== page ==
College football, female basketball players get the most endorsements

The revenue floodgates began to open for college athletes last summer when the NCAA began letting student-athletes profit from their name, image and likeness (NIL) – and some of the biggest winners, as expected, are college football players.

An estimated 47.1% of NIL contracts to date belong to football players, according to six months of data collected by Opendorse, a software company that provides a platform for athletes and their sponsorship deals.

Women’s basketball, with 27.3% of VOID contracts, ranks second. Men’s basketball comes next, with 15.6% of transactions.

The remaining NIL transactions are split between Women’s Volleyball (2.4%), Baseball (1.1%), Men’s Track & Field (0.7%), Women’s Gymnastics (0.6%), Athletics (0.6%), women’s swimming and diving (0.5%) and softball (0.4%).

Haley (in orange shoes) and Hanna Cavinder are star basketball players from Fresno State University, and they have taken advantage of the NCAA's new NIL policy as they have sponsorship deals with WWE and several other companies.

This data is based on transactions facilitated by Opendorse Desk – so it does not provide the complete picture and does not take into account the nuances that vary by sport. However, it does provide a first look at how – and which – student-athletes will benefit from the new policy.

Female athletes appear to be relatively big winners – a stark contrast to early criticism that allowing athletes to take advantage of endorsements would further widen the gap between male and female athletes.

One of the biggest examples to contradict that claim is Paige Bueckers, the University of Connecticut star guard who has signed two major endorsement deals, including with Gatorade. She also signed a deal with StockX, an online marketplace and clothing retailer. Bueckers is on track to get her back on the court after being out for two months following knee surgery in December.

Connecticut guard Paige Bueckers plays against Butler in the first quarter of an NCAA college basketball game in Indianapolis on Saturday, February 27, 2021.

Just a day before the start of the NIL era, Rutgers Athletics announced the launch of R Edge, an education platform powered by Opendorse Ready. The platform was intended to help Scarlet Knights student-athletes with the management and development of their NIL offerings.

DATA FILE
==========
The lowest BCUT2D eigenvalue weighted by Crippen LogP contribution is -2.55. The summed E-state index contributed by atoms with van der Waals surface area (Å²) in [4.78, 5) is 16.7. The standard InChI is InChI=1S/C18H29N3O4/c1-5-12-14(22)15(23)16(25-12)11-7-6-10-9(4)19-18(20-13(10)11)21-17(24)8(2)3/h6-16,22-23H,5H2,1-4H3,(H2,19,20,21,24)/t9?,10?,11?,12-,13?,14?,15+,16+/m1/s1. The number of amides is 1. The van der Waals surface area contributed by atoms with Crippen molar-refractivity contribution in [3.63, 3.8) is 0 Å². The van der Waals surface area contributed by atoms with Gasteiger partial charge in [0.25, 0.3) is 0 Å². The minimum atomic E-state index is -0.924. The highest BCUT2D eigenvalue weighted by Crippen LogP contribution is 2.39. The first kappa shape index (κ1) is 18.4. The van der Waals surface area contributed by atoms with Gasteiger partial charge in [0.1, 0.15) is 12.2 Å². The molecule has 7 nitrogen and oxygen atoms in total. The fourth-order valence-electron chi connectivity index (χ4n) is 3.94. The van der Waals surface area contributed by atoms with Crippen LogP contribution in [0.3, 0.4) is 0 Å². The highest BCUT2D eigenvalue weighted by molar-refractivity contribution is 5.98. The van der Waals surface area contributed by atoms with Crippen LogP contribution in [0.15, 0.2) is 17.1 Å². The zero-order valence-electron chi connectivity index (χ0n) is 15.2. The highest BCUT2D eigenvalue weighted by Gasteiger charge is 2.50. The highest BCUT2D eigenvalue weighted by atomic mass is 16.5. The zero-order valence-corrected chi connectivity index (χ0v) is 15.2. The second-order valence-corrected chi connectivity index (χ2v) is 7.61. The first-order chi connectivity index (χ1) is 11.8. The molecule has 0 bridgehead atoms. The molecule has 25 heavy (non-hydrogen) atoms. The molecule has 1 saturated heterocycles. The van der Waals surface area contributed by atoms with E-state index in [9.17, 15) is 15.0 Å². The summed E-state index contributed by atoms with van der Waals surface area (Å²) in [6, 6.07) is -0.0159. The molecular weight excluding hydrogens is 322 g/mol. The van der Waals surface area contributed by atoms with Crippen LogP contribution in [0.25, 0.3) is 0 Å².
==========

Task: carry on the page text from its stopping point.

“The R Edge program is a major step in helping our student-athletes maximize their potential,” Rutgers athletic director Pat Hobbs said in a statement at the time. “We strive to prepare our student-athletes to succeed in the classroom and in competition. In this rapidly changing landscape, we also want to do everything we can to prepare them to take advantage of these new opportunities. »

The goal of this platform, and others like it, is to provide student-athletes with the opportunity to reflect on their future outside of their chosen sport. During a preseason interview in November, Timothy Eatman, the interim head coach of Rutgers women’s basketball, hinted that the NIL deals were a game-changer this season.

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“Those are the things on the floor that we’re gearing up to improve on because Rutgers was always a program that said we were going to prepare you for life, after basketball – whether you wanted to be a basketball pro, whether you wanted to be a pro in life,” Eatman said. “Our mission has always been to spoon feed our players to prepare them for life after basketball. But because of this situation now – name, image and likeness – it is pretty much now.

This new reality is already rippling through the younger ranks of competitive sports, including New Jersey’s high school landscape.

In November, the New Jersey State Interscholastic Athletic Association approved a landmark proposal that allows high school athletes to enjoy their name, image and likeness beginning this month. Jimmy Mullen, a wrestler and junior heavyweight football player from St. Joseph, is believed to be one of the first high school athletes in the state to enjoy new rules. He recently signed a deal with Eat Clean Bro, a Freehold-based healthy food delivery company, which went into effect January 1.

“They told me they would like me to be the first high school athlete to do it since New Jersey,” Mullen said. “I knew I wanted to do something that would help me on the mat.”

Melanie Anzidei is a reporter for To get unlimited access to the latest news, please subscribe or activate your digital account today.


Twitter: @melanieanzidei

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